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[ih] Packet nets not connected to the ARPAnet

Now that you mention it (although admittedly not really 
internetworking), Multics was connected to both Telenet and the 
ARPANET.  In 1976, I moved to Houston so my wife could post-doc at 
Bailor College of Medicine and I continued to work at Illinois.  (I 
had a T-shirt made that says University of Illinois at Houston!) ;-) 
I would dial into Telenet in Houston, connect to Multics and then 
back to Illinois.  Did that for 2 years.

At 16:18 -0700 2012/07/23, Alex McKenzie wrote:
>Yes, There were packet networks not connected to the ARPAnet.  Two 
>in particular were: Cyclades/Cigale in France, and the European 
>Informatics Network with nodes in 6 of the Common Market countries. 
>There _were_ some interconnections between the public packet 
>networks (Telenet in the USA, Bell Canada, and the networks of the 
>PTTs in western Europe and Japan), but these interconnections were 
>extremely limited experiments for the most part.  CSNET (funded by 
>the NSF) used both ARPAnet and Telenet for transport but only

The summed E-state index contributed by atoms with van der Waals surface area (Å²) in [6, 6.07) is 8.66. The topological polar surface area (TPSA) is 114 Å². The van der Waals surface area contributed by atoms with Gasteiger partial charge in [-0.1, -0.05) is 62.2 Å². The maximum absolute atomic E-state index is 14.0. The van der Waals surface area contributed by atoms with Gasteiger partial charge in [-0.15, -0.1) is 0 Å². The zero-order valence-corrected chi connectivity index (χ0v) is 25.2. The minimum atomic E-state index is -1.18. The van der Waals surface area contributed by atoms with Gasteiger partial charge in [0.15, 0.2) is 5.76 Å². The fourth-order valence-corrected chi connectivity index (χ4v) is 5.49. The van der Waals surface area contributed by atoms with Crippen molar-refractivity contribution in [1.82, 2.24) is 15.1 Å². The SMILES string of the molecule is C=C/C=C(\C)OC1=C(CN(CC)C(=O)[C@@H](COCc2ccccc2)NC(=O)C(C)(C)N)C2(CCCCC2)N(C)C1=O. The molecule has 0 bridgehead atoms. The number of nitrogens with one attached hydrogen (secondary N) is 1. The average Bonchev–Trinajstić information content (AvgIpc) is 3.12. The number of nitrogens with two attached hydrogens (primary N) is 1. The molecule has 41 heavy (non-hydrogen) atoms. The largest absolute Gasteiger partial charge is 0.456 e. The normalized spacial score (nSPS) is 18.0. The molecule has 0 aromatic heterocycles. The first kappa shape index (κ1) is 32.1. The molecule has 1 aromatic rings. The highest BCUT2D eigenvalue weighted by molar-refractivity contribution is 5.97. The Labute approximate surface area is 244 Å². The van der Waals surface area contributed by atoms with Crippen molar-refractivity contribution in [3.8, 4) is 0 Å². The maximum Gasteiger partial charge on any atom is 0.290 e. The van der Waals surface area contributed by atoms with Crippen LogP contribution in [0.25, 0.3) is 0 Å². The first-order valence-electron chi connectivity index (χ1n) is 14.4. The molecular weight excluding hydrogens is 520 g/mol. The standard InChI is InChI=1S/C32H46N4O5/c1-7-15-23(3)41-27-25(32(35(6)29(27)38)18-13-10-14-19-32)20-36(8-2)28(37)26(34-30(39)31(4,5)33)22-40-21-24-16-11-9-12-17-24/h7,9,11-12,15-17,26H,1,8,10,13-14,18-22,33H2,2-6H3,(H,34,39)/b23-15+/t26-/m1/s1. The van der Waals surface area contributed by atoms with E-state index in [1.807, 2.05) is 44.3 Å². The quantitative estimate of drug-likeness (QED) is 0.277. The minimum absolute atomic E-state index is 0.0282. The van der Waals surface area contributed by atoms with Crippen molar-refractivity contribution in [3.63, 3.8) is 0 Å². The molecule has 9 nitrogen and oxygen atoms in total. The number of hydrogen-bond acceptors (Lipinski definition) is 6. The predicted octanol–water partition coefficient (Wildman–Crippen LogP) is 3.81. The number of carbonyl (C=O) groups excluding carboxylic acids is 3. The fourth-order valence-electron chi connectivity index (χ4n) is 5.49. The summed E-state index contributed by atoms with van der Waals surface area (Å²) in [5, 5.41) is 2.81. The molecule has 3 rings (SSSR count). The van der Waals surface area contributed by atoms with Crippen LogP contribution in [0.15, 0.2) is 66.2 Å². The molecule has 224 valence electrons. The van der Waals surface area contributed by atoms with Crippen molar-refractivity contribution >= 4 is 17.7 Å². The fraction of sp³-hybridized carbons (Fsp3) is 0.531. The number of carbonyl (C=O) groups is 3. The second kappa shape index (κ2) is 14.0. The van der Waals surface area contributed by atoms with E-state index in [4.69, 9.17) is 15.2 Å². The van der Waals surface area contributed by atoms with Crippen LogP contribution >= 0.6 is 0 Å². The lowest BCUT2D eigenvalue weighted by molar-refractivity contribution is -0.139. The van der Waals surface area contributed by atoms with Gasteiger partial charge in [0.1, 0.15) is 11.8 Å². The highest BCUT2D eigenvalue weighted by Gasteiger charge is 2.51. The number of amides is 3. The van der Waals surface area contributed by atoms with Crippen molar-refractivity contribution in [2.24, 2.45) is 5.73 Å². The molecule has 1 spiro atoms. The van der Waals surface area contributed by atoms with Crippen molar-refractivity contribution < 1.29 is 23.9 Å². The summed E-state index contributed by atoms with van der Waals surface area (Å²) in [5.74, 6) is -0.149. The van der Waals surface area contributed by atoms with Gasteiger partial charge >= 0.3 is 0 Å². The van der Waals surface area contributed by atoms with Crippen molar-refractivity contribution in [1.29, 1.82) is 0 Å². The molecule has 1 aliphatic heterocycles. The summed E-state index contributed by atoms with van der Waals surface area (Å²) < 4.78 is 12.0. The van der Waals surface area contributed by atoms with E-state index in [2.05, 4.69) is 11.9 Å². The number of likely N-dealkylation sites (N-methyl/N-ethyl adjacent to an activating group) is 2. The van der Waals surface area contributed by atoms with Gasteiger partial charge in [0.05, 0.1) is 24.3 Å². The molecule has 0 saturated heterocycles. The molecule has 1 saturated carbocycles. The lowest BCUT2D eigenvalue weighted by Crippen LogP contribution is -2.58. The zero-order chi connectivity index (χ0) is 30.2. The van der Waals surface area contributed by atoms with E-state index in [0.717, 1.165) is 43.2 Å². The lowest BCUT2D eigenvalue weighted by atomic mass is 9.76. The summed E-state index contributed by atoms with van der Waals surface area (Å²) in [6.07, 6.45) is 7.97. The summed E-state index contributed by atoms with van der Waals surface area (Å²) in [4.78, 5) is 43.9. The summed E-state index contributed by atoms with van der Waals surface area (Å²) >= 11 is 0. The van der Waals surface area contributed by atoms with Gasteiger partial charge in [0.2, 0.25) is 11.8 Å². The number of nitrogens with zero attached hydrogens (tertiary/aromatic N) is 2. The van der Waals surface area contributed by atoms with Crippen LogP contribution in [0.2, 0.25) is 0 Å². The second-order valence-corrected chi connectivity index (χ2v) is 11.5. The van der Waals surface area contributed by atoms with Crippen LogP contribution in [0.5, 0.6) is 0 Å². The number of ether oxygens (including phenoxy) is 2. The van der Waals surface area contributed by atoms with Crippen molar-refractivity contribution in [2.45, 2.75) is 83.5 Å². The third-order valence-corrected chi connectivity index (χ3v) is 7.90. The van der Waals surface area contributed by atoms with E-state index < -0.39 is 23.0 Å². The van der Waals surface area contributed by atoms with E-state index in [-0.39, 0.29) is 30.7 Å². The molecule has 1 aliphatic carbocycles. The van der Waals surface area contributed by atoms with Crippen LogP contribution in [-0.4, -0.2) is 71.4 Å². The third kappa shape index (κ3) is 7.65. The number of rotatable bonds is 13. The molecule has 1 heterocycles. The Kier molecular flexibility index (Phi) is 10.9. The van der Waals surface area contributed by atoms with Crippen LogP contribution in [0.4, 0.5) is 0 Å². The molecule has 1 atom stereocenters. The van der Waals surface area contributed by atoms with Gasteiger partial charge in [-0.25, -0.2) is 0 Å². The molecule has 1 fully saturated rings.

>provided user-level (eg mail) interconnection and only for CSNET 
>From: Ofer Inbar <cos at aaaaa.org>
>To: Ian Peter <ian.peter at ianpeter.com>
>Cc: internet-history at postel.org
>Sent: Monday, July 23, 2012 6:41 PM
>Subject: Re: [ih] FYI - Gordon Crovitz/WSJ on "Who Really Invented 
>the Internet?"
>Ian Peter <<mailto:ian.peter at ianpeter.com>ian.peter at ianpeter.com> wrote:
>>  The writer of the LA Times article might have done well if he had checked
>>  with his friend Bob Taylor. He writes.
>>  "Bob Taylor is a friend of mine, and I think I can say without fear of
>>  contradiction that he fully endorses the idea as a point of personal pride
>>  that the government-funded ARPANet was very much the precursor of the
>>  Internet as we know it today"
>>  Well that's not what Bob Taylor has written elsewhere. To quote Bob,
>>  "I believe the first internet was created at Xerox PARC, circa '75, when we
>>  connected, via PUP, the Ethernet with the ARPAnet. PUP (PARC Universal
>>  Protocol) was instrumental later in defining TCP."
>That supports the assertion that the ARPANet was the precursor of the
>Internet, so I see no contradiction.
>Note that "the first internet" per se wouldn't necessarily have to be
>a precursor of "The Internet".  Were there any packet switched
>internets* in those days that did not connect to the ARPANet?  While
>those would not have had a direct lineage to The Internet, it'd still
>be interesting to know about them.  I don't recall hearing of any.
>* by which I mean: interconnections of administratively separate
>   networks in geographically separate locations with different
>   underlying network types - administratively separate is key
>   -- Cos
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